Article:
The test consists of about 70 multiplechoice questions, some of which are grouped in sets and based on such materials as diagrams, graphs, and program fragments.
 The approximate distribution of questions in each edition of the test according to content categories is indicated by the following outline.
 The percentages given are approximate; actual percentages will vary slightly from one edition of the test to another.
I. SOFTWARE SYSTEMS AND METHODOLOGY — 40%
A. Data organization Data types, Data structures and implementation techniques B. Program control and structure Iteration and recursion, Procedures, functions, methods, and exception handlers, Concurrency,communication, and synchronization C. Programming languages and notation Constructs for data organization and program control, Scope, binding, and parameter passing, Expression evaluation D. Software engineering Formal specifications and assertions, Verification techniques, Software development models, patterns, and tools E. Systems Compilers, interpreters, and runtime systems, Operating systems, including resource management and protection/security, Networking, Internet, and distributed systems, Databases, System analysis and development tools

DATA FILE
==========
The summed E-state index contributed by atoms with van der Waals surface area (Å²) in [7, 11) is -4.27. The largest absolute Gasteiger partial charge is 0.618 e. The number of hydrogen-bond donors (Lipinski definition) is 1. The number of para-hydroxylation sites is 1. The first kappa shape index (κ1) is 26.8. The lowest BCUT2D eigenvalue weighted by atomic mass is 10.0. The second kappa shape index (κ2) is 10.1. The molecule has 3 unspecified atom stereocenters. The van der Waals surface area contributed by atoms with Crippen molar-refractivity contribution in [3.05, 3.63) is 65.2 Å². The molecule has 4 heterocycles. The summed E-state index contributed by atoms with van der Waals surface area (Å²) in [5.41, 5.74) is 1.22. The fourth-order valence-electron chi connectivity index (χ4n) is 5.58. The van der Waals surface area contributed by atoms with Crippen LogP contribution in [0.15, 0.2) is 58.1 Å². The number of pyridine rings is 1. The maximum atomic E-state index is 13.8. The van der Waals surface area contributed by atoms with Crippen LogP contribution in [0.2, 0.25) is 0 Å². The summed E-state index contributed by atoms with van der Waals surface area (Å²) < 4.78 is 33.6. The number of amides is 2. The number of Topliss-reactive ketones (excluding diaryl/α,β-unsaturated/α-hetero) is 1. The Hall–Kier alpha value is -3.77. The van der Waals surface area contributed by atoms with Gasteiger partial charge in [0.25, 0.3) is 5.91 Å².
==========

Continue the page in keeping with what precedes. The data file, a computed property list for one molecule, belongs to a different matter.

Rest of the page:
II. COMPUTER ORGANIZATION AND ARCHITECTURE — 15%
A. Digital logic design Implementation of combinational and sequential circuits, Optimization and analysis B. Processors and control units Instruction sets, Computer arithmetic and number representation, Register and ALU organization, Data paths and control sequencing C. Memories and their hierarchies Performance, implementation, and management, Cache, main, and secondary storage, Virtual memory, paging, and segmentation D. Networking and communications Interconnect structures (e.g., buses, switches, routers), I/O systems and protocols, Synchronization E. Highperformance architectures Pipelining superscalar and outoforder execution processors, Parallel and distributed architectures
III. THEORY AND MATHEMATICAL BACKGROUND — 40%
A. Algorithms and complexity Exact and asymptotic analysis of specific algorithms, Algorithmic design techniques (e.g. greedy, dynamic programming, divide and conquer), Upper and lower bounds on the complexity of specific problems, Computational complexity, including NPcompleteness B. Automata and language theory Models of computation (finite automata, Turing machines), Formal languages and grammars (regular and context free), Decidability C. Discrete structures Mathematical logic, Elementary combinatorics and graph theory, Discrete probability, recurrence relations, and number theory
IV. OTHER TOPICS — 5%
Example areas include numerical analysis, artificial intelligence, computer graphics, cryptography, security, and social issues.
Note: Students are assumed to have a mathematical background in the areas of calculus and linear algebra as applied to computer science